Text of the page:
Transcript

Welcome to Florida Maps: Then & Now, an animated map series from the State Archives of Florida. This episode highlights historic maps of Key Biscayne.

Key Biscayne is a long barrier island that sits just offshore of metropolitan Miami. This map, from the confirmed Spanish Land Grant of Mary Ann Davis, shows Key Biscayne long before dredging altered its shoreline, and causeways linked it to the mainland.

From the earliest days of Spanish exploration, the island, whose southern tip is known as Cape Florida, served to warn mariners about the impending danger of shallow water and treacherous reefs. In the early 19th century, shortly before Florida became a territory of the United States, escaped slaves and free blacks, known as Black Seminoles, fled to Key Biscayne. For them, the island served as a point of departure. They sought freedom in the Bahamas and elsewhere in the British Caribbean—removed from the institution of slavery, which was rapidly extending its reach into the Florida peninsula.

The United States built the first lighthouse on Key Biscayne in 1825. On July 23, 1836, during the Second Seminole War, Seminole warriors attacked and burned the lighthouse. It was rebuilt 10 years later. The lighthouse was attacked again during the Civil War, this time by Confederates hoping to prevent Union forces from using the light to guide blockading ships patrolling the coast.

The Northern and middle sections of the island witnessed significant development in the 20th century. The development of homes sites, channels for luxury boats, and a golf course, combined with natural erosion and efforts to deepen the Port of Miami, give the island its present shape. Today, the Southern third of Key Biscayne is part of the Bill Baggs Cape Florida State Park.

For more information and other animated maps: Florida Maps: Then & Now

The Beatles are Coming!

Fifty years ago this week the Beatles arrived in Florida for the first time in order to begin rehearsing for their second appearance on the Ed Sullivan show.

The Beatles in Key West, 1964

The Beatles in Key West, 1964

Their performance was broadcast live from the Deauville Hotel’s Napoleon Ballroom in Miami Beach on February 16. About 3500 people saw it live, and approximately 70 million watched on television. The Beatles were the opening act, and dancer and singer Mitzi Gaynor was the headliner. Beatle mania was in full swing.

Postcard view of the Deauville Hotel in Miami Beach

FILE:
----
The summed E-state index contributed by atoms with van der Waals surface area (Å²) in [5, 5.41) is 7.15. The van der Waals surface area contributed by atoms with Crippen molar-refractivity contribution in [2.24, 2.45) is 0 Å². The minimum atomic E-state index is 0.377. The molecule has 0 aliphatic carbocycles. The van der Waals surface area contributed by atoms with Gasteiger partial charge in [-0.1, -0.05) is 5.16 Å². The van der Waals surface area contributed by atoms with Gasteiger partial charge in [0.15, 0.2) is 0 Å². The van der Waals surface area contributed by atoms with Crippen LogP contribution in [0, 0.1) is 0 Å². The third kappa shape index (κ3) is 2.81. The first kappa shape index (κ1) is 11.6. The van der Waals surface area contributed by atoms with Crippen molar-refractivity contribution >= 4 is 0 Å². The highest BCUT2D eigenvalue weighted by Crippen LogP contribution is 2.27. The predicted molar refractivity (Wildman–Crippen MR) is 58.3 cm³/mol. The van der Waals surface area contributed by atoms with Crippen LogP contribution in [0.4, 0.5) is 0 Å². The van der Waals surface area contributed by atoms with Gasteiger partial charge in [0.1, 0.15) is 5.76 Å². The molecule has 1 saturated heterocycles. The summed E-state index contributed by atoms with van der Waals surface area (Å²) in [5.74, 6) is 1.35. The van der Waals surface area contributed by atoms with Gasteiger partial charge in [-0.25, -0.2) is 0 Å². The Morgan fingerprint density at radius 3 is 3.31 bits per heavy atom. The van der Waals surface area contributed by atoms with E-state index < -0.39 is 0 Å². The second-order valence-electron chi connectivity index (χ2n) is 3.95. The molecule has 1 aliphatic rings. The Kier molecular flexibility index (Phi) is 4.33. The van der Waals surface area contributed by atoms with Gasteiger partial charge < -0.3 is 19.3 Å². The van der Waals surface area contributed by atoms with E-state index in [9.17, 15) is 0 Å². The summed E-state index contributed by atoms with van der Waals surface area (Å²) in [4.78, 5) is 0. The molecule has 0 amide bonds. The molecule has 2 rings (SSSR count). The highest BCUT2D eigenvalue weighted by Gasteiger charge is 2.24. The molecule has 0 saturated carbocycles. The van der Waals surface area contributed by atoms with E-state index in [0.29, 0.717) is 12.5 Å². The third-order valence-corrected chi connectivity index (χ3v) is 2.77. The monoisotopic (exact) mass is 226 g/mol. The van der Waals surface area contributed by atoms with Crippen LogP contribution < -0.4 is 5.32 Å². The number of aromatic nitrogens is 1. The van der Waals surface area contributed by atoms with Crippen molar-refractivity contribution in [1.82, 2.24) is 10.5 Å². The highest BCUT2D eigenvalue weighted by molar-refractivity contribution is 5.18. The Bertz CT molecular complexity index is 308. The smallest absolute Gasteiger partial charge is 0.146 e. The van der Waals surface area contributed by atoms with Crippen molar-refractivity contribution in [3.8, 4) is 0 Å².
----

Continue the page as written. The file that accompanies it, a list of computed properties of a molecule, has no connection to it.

Postcard view of the Deauville Hotel in Miami Beach

After the show the Beatles enjoyed some much needed rest and relaxation in the balmy climes of South Florida. On February 18, they flew from Miami to London. As a band, the Beatles only visited the Sunshine State one more time, in the fall of 1964.

Gangster in the Neighborhood

Al “Scarface” Capone was born on January 17, 1899. Both before and after he served hard time for tax evasion, the Chicago gangster resided in an estate on Palm Island in Biscayne Bay.

J. Fritz Gordon, Al Capone, and Julio Morales in Havana, Cuba, 1930

J. Fritz Gordon, Al Capone, and Julio Morales in Havana, Cuba, 1930

Capone first took up residence in Miami Beach in 1928, when he purchased an estate on Palm Island for $20,000. Ostensibly acquired as a winter health retreat, the gangster invested between $40,000 and $70,000 into the home. Palm Island residents, and the city of Miami Beach in general, opposed the presence of the mobster in their midst and wrote numerous letters to the governor of Florida pleading for Capone’s ouster from the state.

Aerial view of the Capone compound on Palm Island, 1930

Aerial view of the Capone compound on Palm Island, 1930

The letter below is one such citizen complaint regarding Capone living on Palm Island (click on thumbnails for a larger image). The letter was sent to Governor Doyle Carlton by Clarence M. Busch in March 1929. Busch lived immediately across the street from Capone and, like other property owners on Palm Island, wanted the gangster booted from the neighborhood.

buschtocarlton1_275

buschtocarlton2_275

Governor Carlton shared Busch’s dislike for Capone. Beginning in March 1930, Carlton, who ran for office on an anti-gambling platform, undertook an effort to ban the gangster from the state. Capone and his legal team avoided banishment from Florida, but the mobster faced near constant harassment from Miami Beach police. He was arrested several times on various charges and the local city council even pursued special resolutions aimed at limiting his tenure in the area.

Palm Island residents expressed a sigh of relief in 1931 when Capone was indicted on federal tax evasion charges. The gangster served several years behind bars on Alcatraz Island before returning to Florida in 1939. He lived the remainder of his days on Palm Island, and died in 1947.

To learn more about Al Capone and his legal troubles in Dade County, see William G. Crawford Jr., “Judge Vincent Giblin: The Life and Times of a South Florida Attorney and Judge,” Tequesta 70 (2010): 59-119.

Graf Zeppelin

May 6, 2012, was the 75th anniversary of the Hindenburg disaster. The Hindenburg’s sister ships Graf Zeppelin (LZ-127) and USS Los Angeles (originally LZ-129) were also built by the German Zeppelin company. On October 23, 1933, Miami welcomed the Graf Zeppelin. The Graf Zeppelin also shared several German crew members with the Hindenburg, one of whom died in the Hindenburg disaster.

Arrival of Graf Zeppelin: Miami (October 23, 1933)

Arrival of Graf Zeppelin: Miami (October 23, 1933)

Mayor E.G. Sewell welcomes the crew of Graf Zeppelin (October 23, 1933)

Mayor E.G. Sewell welcomes the crew of Graf Zeppelin (October 23, 1933)

Airship Los Angeles over Miami (1925)

Airship Los Angeles over Miami (1925)